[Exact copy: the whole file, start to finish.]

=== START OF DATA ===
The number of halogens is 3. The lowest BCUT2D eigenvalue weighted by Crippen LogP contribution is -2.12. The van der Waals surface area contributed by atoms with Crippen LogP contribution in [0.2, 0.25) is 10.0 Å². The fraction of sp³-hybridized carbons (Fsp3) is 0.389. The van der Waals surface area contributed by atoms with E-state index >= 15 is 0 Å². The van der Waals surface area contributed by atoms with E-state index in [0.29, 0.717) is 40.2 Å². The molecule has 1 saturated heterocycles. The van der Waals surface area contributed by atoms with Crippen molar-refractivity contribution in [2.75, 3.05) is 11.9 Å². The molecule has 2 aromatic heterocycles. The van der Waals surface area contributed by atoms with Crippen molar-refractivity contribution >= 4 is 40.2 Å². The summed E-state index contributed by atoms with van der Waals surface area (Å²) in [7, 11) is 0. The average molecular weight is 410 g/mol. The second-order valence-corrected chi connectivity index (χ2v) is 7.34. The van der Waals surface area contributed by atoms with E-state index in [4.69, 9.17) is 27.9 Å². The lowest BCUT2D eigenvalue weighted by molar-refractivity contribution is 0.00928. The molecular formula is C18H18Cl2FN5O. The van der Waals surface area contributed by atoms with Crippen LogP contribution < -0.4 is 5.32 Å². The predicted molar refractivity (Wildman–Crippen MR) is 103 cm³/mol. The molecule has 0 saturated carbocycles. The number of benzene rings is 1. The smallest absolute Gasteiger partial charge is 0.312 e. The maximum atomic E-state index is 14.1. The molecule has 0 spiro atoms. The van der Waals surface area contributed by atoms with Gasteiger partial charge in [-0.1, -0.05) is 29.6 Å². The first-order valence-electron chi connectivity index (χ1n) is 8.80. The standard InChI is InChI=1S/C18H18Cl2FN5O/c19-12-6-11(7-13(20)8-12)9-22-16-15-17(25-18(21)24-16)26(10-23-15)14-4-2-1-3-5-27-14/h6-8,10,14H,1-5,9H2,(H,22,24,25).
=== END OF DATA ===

The number of halogens is 3. The lowest BCUT2D eigenvalue weighted by Crippen LogP contribution is -2.12. The van der Waals surface area contributed by atoms with Crippen LogP contribution in [0.2, 0.25) is 10.0 Å². The fraction of sp³-hybridized carbons (Fsp3) is 0.389. The van der Waals surface area contributed by atoms with E-state index >= 15 is 0 Å². The van der Waals surface area contributed by atoms with E-state index in [0.29, 0.717) is 40.2 Å². The molecule has 1 saturated heterocycles. The van der Waals surface area contributed by atoms with Crippen molar-refractivity contribution in [2.75, 3.05) is 11.9 Å². The molecule has 2 aromatic heterocycles. The van der Waals surface area contributed by atoms with Crippen molar-refractivity contribution >= 4 is 40.2 Å². The summed E-state index contributed by atoms with van der Waals surface area (Å²) in [7, 11) is 0. The average molecular weight is 410 g/mol. The second-order valence-corrected chi connectivity index (χ2v) is 7.34. The van der Waals surface area contributed by atoms with E-state index in [4.69, 9.17) is 27.9 Å². The lowest BCUT2D eigenvalue weighted by molar-refractivity contribution is 0.00928. The molecular formula is C18H18Cl2FN5O. The van der Waals surface area contributed by atoms with Crippen LogP contribution < -0.4 is 5.32 Å². The predicted molar refractivity (Wildman–Crippen MR) is 103 cm³/mol. The molecule has 0 saturated carbocycles. The number of benzene rings is 1. The smallest absolute Gasteiger partial charge is 0.312 e. The maximum atomic E-state index is 14.1. The molecule has 0 spiro atoms. The van der Waals surface area contributed by atoms with Gasteiger partial charge in [-0.1, -0.05) is 29.6 Å². The first-order valence-electron chi connectivity index (χ1n) is 8.80. The standard InChI is InChI=1S/C18H18Cl2FN5O/c19-12-6-11(7-13(20)8-12)9-22-16-15-17(25-18(21)24-16)26(10-23-15)14-4-2-1-3-5-27-14/h6-8,10,14H,1-5,9H2,(H,22,24,25).